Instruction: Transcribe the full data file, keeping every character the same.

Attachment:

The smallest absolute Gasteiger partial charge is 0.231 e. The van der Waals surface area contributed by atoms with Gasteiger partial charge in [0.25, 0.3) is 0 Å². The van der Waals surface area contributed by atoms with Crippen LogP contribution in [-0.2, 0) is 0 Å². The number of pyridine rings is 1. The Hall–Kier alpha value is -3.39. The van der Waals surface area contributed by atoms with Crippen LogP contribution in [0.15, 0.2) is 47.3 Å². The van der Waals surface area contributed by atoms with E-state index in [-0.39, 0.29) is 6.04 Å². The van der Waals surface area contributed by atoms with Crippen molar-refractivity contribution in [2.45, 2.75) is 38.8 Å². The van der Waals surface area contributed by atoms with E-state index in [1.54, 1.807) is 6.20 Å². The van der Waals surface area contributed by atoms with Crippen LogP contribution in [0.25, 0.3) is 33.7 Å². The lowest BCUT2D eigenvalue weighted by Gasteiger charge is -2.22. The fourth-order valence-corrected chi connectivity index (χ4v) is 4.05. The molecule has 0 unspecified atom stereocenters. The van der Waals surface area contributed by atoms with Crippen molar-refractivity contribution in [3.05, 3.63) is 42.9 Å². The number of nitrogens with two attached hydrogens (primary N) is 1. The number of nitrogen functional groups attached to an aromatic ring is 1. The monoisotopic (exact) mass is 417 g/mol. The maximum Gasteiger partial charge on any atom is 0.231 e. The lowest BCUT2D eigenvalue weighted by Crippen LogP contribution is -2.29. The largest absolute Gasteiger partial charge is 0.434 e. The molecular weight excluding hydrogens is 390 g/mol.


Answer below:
The smallest absolute Gasteiger partial charge is 0.231 e. The van der Waals surface area contributed by atoms with Gasteiger partial charge in [0.25, 0.3) is 0 Å². The van der Waals surface area contributed by atoms with Crippen LogP contribution in [-0.2, 0) is 0 Å². The number of pyridine rings is 1. The Hall–Kier alpha value is -3.39. The van der Waals surface area contributed by atoms with Crippen LogP contribution in [0.15, 0.2) is 47.3 Å². The van der Waals surface area contributed by atoms with E-state index in [-0.39, 0.29) is 6.04 Å². The van der Waals surface area contributed by atoms with Crippen molar-refractivity contribution in [2.45, 2.75) is 38.8 Å². The van der Waals surface area contributed by atoms with E-state index in [1.54, 1.807) is 6.20 Å². The van der Waals surface area contributed by atoms with Crippen LogP contribution in [0.25, 0.3) is 33.7 Å². The lowest BCUT2D eigenvalue weighted by Gasteiger charge is -2.22. The fourth-order valence-corrected chi connectivity index (χ4v) is 4.05. The molecule has 0 unspecified atom stereocenters. The van der Waals surface area contributed by atoms with Crippen molar-refractivity contribution in [3.05, 3.63) is 42.9 Å². The number of nitrogens with two attached hydrogens (primary N) is 1. The number of nitrogen functional groups attached to an aromatic ring is 1. The monoisotopic (exact) mass is 417 g/mol. The maximum Gasteiger partial charge on any atom is 0.231 e. The lowest BCUT2D eigenvalue weighted by Crippen LogP contribution is -2.29. The largest absolute Gasteiger partial charge is 0.434 e. The molecular weight excluding hydrogens is 390 g/mol.